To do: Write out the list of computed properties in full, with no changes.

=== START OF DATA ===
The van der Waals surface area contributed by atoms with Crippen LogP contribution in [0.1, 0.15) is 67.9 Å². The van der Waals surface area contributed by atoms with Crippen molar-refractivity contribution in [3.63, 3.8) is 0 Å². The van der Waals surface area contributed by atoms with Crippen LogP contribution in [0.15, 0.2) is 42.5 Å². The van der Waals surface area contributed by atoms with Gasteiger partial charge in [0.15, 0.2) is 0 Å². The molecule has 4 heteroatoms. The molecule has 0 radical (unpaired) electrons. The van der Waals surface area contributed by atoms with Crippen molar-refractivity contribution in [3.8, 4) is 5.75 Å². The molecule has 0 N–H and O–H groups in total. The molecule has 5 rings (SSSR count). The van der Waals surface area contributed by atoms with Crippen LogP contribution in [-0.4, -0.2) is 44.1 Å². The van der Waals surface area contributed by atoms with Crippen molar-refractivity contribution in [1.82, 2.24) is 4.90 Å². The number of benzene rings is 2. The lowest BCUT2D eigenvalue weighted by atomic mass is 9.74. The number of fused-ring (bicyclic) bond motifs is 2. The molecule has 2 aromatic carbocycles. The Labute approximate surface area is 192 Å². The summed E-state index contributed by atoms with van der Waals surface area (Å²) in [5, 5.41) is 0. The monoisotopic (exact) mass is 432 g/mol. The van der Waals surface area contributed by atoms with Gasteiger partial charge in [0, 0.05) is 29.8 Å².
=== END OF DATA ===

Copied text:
The van der Waals surface area contributed by atoms with Crippen LogP contribution in [0.1, 0.15) is 67.9 Å². The van der Waals surface area contributed by atoms with Crippen molar-refractivity contribution in [3.63, 3.8) is 0 Å². The van der Waals surface area contributed by atoms with Crippen LogP contribution in [0.15, 0.2) is 42.5 Å². The van der Waals surface area contributed by atoms with Gasteiger partial charge in [0.15, 0.2) is 0 Å². The molecule has 4 heteroatoms. The molecule has 0 radical (unpaired) electrons. The van der Waals surface area contributed by atoms with Crippen molar-refractivity contribution in [3.8, 4) is 5.75 Å². The molecule has 0 N–H and O–H groups in total. The molecule has 5 rings (SSSR count). The van der Waals surface area contributed by atoms with Crippen LogP contribution in [-0.4, -0.2) is 44.1 Å². The van der Waals surface area contributed by atoms with Crippen molar-refractivity contribution in [1.82, 2.24) is 4.90 Å². The number of benzene rings is 2. The lowest BCUT2D eigenvalue weighted by atomic mass is 9.74. The number of fused-ring (bicyclic) bond motifs is 2. The molecule has 2 aromatic carbocycles. The Labute approximate surface area is 192 Å². The summed E-state index contributed by atoms with van der Waals surface area (Å²) in [5, 5.41) is 0. The monoisotopic (exact) mass is 432 g/mol. The van der Waals surface area contributed by atoms with Gasteiger partial charge in [0, 0.05) is 29.8 Å².